The sound and the fury of E3 2012
Small titles outshine the competition at this year's gaming expo
By Chris O'Neal 06/11/2012
The 2012 Electronic Entertainment Expo (E3) has come and gone — a somewhat lackluster showing, dampened by a lagging industry and growing disillusionment. Have the so-called big three (Nintendo, Sony and Microsoft) fallen out of touch with their usually gung-ho squadron of fanboys and girls, or were the exhibitors at the world's largest video game convention simply humbled by push-back from their attempt to smartphonify their consoles? Nah, the truth is that where creativity shines is where it has been all along, with the little guys, the producers and developers who aren't trying to find a way to connect your gaming system with your iPhone, Android or tablet.
Take for instance Microsoft's E3 press conference, introducing the new Xbox 360 — a revolutionary way to pretend that your smartphone is a gaming console. Rather than spend time and creative energy focusing on new franchises, Microsoft introduced new partnerships with ESPN and Nickelodeon as well as new features to better get you, a gamer, to listen to music on your gaming console. Xbox Music, formerly known as Zune, will be a way for you to take your music with you on your Windows Phone and listen to it via your console whenever you decide not to use it realistically.
It's easy to get angry. Truth be told, entertainment is coagulating into an everything bagel of networks. The average user will pay $400 for a console, but only if it can play movies and music, be a personal coach and assist in home gardening.
The real genius and brilliance of E3, as in years past, is at the small, out-of-the-way booths.
Take Perfect World, a mild-mannered company unafraid of deadlines and cost. Headquartered in Asia, it’s steeped deeply in the world of massive multiplayer online role-playing games (MMORPGs). In front of a large skeleton of a dragon of some sort, silver-haired Jack Emmert, CEO of Cryptic Studios — the same Cryptic behind the popular MMORPG City of Heroes — demonstrated the seductive fluidity of his Neverwinter Nights. Set within the Dungeons and Dragons mythology, players in groups of varying sizes take on varying monsters of varying strengths.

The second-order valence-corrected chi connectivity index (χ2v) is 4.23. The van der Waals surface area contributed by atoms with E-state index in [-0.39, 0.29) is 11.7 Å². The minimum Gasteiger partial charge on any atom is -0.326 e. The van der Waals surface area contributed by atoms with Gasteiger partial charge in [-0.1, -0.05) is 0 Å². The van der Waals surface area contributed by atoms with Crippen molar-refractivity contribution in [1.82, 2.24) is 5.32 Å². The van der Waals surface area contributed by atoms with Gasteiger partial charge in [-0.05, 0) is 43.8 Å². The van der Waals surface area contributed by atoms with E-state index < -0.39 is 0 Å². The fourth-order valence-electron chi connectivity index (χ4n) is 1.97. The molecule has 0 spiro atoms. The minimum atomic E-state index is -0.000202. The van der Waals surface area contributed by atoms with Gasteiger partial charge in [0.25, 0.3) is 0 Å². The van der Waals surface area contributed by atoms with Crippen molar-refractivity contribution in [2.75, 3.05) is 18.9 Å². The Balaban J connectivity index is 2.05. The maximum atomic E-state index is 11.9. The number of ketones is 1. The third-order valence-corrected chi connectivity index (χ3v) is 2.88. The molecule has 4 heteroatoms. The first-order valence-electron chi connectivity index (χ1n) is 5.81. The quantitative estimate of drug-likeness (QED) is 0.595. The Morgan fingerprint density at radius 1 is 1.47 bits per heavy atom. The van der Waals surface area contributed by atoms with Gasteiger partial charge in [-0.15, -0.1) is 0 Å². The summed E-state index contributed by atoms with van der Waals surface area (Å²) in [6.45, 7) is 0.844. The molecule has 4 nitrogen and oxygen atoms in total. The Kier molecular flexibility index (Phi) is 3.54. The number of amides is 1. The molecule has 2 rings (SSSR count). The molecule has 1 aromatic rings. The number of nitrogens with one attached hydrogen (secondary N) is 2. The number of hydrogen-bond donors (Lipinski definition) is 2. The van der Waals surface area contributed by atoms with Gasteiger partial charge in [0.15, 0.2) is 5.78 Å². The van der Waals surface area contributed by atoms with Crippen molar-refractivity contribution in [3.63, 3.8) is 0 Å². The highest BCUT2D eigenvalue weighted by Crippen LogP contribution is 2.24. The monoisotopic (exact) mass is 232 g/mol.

Of course, it's free to play. It kind of has to be now that it's taken so long to arrive. The good news is that with as much energy as has been put into the game, it's gorgeous. One would expect a minimum $9.99 per month activation, but lo — Perfect World delivers (or will soon) an MMORPG that has all of the depth and craft of your World of Warcraft for $14.99 per month cheaper.
Level 5, the fantastic creators of the action puzzle Nintendo DS series Professor Layton, made an appearance with its Studio Ghibli animated Ni No Kuni: Wrath of the White Witch, a colorful RPG set in a whimsical world of cute things and complicated RPG elements. Studio Ghibli, the production studio founded by anime director Hayao Miyazaki (Castle in the Sky and Howl's Moving Castle) teamed up with Level 5 and delivered a wonderfully imagined world that captures the spirit of the studio’s Japanese films.
The 10-minute demo thrusts players into the world of a Miyazaki film — making dreams come true for those of us who wish to be reincarnated into his magical realms, and impressing the skeptics. Expect Ni No Kuni toward the end of the year.
We would be remiss if we neglected to include the Gamer's Notebook Best of Show. This is an award entirely fictional and worth a fraction of a cent, but meaningful in a sentimental kind of way. This year's award goes to the team at Telltale Games, who supplied the press with real-life turkey legs after their 20-minute demonstration of The Walking Dead: Starved for Help.
Nothing sounded more appetizing than a hunk of meat soaked in fat after watching a man use an axe to remove a leg. This, plus many more grotesque feats, are possible in the second (of five) installment of the story-driven game for Xbox 360, PS3 and PC based on the comic book, which spawned the hit television series on AMC.
E3 is the kind of show that causes a gamer to focus on the small fry rather than the sharks eating up new technologies and spitting out sequels. This is the year of the krill, the little developers that too often are swallowed up. Let's hope they stay afloat and continue to impress.
Chris O'Neal is really only living in anticipation of The Dark Knight Rises. Follow him on Twitter @agentoneal.